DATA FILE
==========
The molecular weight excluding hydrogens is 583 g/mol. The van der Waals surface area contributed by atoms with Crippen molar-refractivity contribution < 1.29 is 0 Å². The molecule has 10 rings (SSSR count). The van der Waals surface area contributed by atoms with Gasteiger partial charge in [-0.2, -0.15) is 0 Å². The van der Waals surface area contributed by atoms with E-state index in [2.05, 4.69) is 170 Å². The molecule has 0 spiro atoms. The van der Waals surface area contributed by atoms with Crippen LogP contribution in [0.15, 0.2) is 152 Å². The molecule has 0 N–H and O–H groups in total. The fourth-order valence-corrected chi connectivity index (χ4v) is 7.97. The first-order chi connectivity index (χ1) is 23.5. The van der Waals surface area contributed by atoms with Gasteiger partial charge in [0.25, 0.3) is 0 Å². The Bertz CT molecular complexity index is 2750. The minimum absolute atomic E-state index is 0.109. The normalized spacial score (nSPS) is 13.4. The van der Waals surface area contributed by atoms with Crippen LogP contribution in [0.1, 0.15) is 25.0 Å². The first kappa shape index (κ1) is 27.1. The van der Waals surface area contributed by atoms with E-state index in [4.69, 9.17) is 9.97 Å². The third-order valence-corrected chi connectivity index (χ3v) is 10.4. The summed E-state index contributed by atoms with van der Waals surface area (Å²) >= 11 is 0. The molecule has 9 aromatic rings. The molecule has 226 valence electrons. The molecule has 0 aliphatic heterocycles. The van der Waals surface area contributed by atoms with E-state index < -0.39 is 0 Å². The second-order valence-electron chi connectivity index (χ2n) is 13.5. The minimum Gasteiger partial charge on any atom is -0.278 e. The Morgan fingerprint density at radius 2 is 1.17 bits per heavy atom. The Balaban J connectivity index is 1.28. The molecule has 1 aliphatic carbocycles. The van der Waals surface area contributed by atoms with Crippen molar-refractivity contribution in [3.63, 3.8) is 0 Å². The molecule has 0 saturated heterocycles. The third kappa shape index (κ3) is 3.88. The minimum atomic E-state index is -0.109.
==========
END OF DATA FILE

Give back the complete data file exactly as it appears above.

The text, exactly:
The molecular weight excluding hydrogens is 583 g/mol. The van der Waals surface area contributed by atoms with Crippen molar-refractivity contribution < 1.29 is 0 Å². The molecule has 10 rings (SSSR count). The van der Waals surface area contributed by atoms with Gasteiger partial charge in [-0.2, -0.15) is 0 Å². The van der Waals surface area contributed by atoms with E-state index in [2.05, 4.69) is 170 Å². The molecule has 0 spiro atoms. The van der Waals surface area contributed by atoms with Crippen LogP contribution in [0.15, 0.2) is 152 Å². The molecule has 0 N–H and O–H groups in total. The fourth-order valence-corrected chi connectivity index (χ4v) is 7.97. The first-order chi connectivity index (χ1) is 23.5. The van der Waals surface area contributed by atoms with Gasteiger partial charge in [0.25, 0.3) is 0 Å². The Bertz CT molecular complexity index is 2750. The minimum absolute atomic E-state index is 0.109. The normalized spacial score (nSPS) is 13.4. The van der Waals surface area contributed by atoms with Crippen LogP contribution in [0.1, 0.15) is 25.0 Å². The first kappa shape index (κ1) is 27.1. The van der Waals surface area contributed by atoms with E-state index in [4.69, 9.17) is 9.97 Å². The third-order valence-corrected chi connectivity index (χ3v) is 10.4. The summed E-state index contributed by atoms with van der Waals surface area (Å²) >= 11 is 0. The molecule has 9 aromatic rings. The molecule has 226 valence electrons. The molecule has 0 aliphatic heterocycles. The van der Waals surface area contributed by atoms with E-state index < -0.39 is 0 Å². The second-order valence-electron chi connectivity index (χ2n) is 13.5. The minimum Gasteiger partial charge on any atom is -0.278 e. The Morgan fingerprint density at radius 2 is 1.17 bits per heavy atom. The Balaban J connectivity index is 1.28. The molecule has 1 aliphatic carbocycles. The van der Waals surface area contributed by atoms with Crippen molar-refractivity contribution in [3.63, 3.8) is 0 Å². The molecule has 0 saturated heterocycles. The third kappa shape index (κ3) is 3.88. The minimum atomic E-state index is -0.109.